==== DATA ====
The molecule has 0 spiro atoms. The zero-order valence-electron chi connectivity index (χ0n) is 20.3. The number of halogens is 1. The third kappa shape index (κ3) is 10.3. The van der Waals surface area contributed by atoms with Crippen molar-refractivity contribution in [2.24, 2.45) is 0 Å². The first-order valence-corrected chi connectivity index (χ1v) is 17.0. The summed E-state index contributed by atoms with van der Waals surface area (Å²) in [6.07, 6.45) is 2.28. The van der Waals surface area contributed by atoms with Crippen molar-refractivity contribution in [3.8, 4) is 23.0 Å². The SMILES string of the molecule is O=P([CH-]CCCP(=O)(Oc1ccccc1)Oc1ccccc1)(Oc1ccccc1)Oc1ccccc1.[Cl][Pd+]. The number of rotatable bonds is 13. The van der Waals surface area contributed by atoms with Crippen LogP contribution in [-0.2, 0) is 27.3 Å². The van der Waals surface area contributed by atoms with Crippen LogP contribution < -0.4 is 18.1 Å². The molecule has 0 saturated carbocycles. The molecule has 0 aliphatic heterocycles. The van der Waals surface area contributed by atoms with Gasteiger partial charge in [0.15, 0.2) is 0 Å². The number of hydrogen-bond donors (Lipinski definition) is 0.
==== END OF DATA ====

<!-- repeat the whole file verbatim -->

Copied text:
The molecule has 0 spiro atoms. The zero-order valence-electron chi connectivity index (χ0n) is 20.3. The number of halogens is 1. The third kappa shape index (κ3) is 10.3. The van der Waals surface area contributed by atoms with Crippen molar-refractivity contribution in [2.24, 2.45) is 0 Å². The first-order valence-corrected chi connectivity index (χ1v) is 17.0. The summed E-state index contributed by atoms with van der Waals surface area (Å²) in [6.07, 6.45) is 2.28. The van der Waals surface area contributed by atoms with Crippen molar-refractivity contribution in [3.8, 4) is 23.0 Å². The SMILES string of the molecule is O=P([CH-]CCCP(=O)(Oc1ccccc1)Oc1ccccc1)(Oc1ccccc1)Oc1ccccc1.[Cl][Pd+]. The number of rotatable bonds is 13. The van der Waals surface area contributed by atoms with Crippen LogP contribution in [-0.2, 0) is 27.3 Å². The van der Waals surface area contributed by atoms with Crippen LogP contribution < -0.4 is 18.1 Å². The molecule has 0 saturated carbocycles. The molecule has 0 aliphatic heterocycles. The van der Waals surface area contributed by atoms with Gasteiger partial charge in [0.15, 0.2) is 0 Å². The number of hydrogen-bond donors (Lipinski definition) is 0.